Friday, March 12, 2010

today : a wise man once said...

How do you measure cleverness? Am I clever when I can get the answers on my favourite TV quiz, Only Connect, after seeing only one picture or clue, and when I can unravel the wall within a minute? Am I clever because I have read a lot of books (about one a week since the age of maybe 15) on different topics? Is someone clever when they can memorise stuff (I have a pretty flawless memory in some very narrow areas - other areas I can't remember anything however hard I try)?

Here's the thing. I do think I'm cleverer than most people. I think I've reached a level where I know that actually I know almost nothing, and can change my mind with ease on considering an alternative point of view.

But that's as far as it goes. It only really matters when, for example, people seem to be struggling for the solution to some issue at work and you have a credible solution, except they won't listen to you. I sometimes think that my breadth of knowledge counts against me. Nobody likes a know-it-all. It's threatening when you set yourself up as an expert on something and this everyday non-expert can match, or even outdo you.

When I was teaching I never attended a training event where some expert held forth on their area of expertise without discovering that I either learned nothing or I could have corrected a few inaccuracies. But that isn't hard if you endeavour to keep up with your professional field, read the latest papers and books. Many of these 'experts' have a script that doesn't change from year to year and consequently becomes quickly outdated.

But despite believing that I am clever and that I know the limits of that fact, I have no idea whether I am wise. That's a whole different thing. Certainly, an audit of my personal decisions over the years would lead inevitably to the conclusion that I am certainly not wise at all.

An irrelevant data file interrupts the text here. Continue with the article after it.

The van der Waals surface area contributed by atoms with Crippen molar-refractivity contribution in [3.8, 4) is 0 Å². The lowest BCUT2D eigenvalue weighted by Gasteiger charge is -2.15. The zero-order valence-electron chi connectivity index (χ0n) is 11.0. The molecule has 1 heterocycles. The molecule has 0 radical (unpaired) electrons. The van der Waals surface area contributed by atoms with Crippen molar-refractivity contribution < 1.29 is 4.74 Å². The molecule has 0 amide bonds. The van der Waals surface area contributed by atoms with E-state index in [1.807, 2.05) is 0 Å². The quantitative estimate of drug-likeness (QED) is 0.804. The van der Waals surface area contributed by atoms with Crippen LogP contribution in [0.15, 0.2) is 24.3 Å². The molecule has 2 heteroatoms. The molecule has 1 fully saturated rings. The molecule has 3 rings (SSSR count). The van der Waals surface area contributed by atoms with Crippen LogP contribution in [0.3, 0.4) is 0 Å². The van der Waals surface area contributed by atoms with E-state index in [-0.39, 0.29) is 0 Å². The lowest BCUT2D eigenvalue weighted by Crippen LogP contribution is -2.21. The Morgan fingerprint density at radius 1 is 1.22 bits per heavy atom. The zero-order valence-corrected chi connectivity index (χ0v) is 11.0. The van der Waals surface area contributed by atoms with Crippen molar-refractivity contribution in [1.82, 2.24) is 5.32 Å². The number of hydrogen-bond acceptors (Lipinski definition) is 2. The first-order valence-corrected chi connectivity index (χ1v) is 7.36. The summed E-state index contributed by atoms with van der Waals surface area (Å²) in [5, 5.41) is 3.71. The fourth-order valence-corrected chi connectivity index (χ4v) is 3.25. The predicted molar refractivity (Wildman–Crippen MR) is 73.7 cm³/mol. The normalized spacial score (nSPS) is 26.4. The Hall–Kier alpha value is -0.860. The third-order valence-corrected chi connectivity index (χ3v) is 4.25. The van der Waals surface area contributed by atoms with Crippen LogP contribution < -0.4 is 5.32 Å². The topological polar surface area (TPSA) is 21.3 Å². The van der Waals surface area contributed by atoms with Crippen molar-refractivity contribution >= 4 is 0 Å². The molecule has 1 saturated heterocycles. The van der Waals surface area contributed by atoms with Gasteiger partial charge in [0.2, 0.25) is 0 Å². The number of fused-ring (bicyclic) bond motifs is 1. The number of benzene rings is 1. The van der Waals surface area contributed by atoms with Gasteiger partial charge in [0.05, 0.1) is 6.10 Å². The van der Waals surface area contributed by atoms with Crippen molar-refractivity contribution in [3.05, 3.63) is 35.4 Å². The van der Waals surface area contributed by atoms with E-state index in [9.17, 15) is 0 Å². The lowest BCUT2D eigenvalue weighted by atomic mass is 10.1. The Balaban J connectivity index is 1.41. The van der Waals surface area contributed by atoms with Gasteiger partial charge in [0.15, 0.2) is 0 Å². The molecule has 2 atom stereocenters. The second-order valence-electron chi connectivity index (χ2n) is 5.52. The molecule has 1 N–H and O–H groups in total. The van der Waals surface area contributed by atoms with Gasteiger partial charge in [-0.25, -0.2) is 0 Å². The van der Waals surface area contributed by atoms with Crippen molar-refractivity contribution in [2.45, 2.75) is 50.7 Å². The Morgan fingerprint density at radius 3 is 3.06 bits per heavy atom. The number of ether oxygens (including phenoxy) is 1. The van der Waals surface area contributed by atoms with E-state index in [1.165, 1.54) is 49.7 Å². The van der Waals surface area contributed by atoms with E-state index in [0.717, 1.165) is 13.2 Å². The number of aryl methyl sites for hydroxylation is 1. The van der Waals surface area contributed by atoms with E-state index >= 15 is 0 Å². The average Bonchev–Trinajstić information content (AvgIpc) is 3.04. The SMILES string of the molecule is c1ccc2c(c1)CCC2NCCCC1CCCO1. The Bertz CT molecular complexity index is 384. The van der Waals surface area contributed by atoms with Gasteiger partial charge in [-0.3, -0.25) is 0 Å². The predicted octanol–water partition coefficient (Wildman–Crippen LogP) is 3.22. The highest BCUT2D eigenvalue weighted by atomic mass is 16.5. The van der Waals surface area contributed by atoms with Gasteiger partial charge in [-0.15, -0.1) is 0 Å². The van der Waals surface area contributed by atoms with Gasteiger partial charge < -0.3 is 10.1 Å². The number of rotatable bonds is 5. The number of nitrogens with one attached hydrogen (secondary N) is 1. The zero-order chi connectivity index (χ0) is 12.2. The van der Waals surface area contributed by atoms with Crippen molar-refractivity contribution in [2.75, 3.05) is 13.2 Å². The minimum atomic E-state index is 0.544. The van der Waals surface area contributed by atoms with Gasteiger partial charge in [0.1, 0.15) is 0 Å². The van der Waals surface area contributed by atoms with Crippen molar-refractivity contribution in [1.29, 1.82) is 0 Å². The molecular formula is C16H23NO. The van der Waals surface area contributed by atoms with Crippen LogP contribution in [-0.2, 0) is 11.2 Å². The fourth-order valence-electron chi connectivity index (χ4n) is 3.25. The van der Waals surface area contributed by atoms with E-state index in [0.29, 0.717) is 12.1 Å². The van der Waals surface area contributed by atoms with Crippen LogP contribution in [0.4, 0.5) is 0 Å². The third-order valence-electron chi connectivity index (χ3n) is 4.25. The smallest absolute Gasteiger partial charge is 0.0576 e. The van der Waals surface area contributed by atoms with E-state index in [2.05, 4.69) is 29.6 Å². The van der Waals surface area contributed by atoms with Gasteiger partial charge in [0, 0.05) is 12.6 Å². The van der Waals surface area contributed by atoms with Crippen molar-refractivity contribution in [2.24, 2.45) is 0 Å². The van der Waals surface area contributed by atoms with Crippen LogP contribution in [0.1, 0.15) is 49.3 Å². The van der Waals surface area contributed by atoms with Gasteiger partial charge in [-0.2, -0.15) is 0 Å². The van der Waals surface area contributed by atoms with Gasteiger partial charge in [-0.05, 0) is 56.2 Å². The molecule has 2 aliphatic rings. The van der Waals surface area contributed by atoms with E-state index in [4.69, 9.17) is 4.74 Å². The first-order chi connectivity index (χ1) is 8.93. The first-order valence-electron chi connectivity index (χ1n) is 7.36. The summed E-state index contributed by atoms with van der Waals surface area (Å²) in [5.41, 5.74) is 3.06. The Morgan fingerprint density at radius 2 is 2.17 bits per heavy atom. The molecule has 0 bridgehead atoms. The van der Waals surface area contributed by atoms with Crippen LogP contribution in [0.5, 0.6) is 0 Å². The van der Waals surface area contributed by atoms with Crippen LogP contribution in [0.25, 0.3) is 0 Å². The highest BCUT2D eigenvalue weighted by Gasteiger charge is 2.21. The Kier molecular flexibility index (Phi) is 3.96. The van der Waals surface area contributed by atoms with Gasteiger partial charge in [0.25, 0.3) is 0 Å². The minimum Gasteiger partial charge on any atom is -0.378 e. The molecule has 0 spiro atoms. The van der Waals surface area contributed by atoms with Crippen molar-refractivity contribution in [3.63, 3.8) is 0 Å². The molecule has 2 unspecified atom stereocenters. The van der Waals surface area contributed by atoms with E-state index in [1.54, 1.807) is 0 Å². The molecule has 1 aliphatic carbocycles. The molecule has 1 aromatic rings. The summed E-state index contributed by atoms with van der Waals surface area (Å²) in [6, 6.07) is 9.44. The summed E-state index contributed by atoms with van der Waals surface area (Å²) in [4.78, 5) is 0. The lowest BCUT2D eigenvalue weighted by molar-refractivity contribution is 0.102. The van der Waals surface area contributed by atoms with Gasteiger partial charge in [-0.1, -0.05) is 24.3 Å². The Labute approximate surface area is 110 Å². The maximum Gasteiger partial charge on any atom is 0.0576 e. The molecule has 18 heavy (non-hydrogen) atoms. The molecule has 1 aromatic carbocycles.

Yet, it seems that some people believe I am. Perhaps they mistake cleverness for wisdom, perhaps they mistake disinterest for dispassionate objectivity. Perhaps they are just desperate.

So periodically people seem to call on me for wisdom which I'm not sure I have. Perhaps the truly wise thing to do is to send messages out that I simply don't want the responsibility of dispensing wisdom, which I don't. But at the same time I always foil such a plan by answering peoples' questions and need for guidance with an honest opinion. If someone is desperate enough to seek my counsel, then the least I can do is to lend an ear. Except, occasionally people take the lend, in the way people take it when you 'lend' them a paperback book or a Lyle Lovett CD.

Without being specific, it almost always ends up causing me stress and a measure of work that I never volunteered for. Relationships, kids, marriages, careers - all topics are apparently within the grasp of of my Solomonesque wisdom. Even though I am not married, am single, have no kids and a stalled career. How do they think I know anything about anything?

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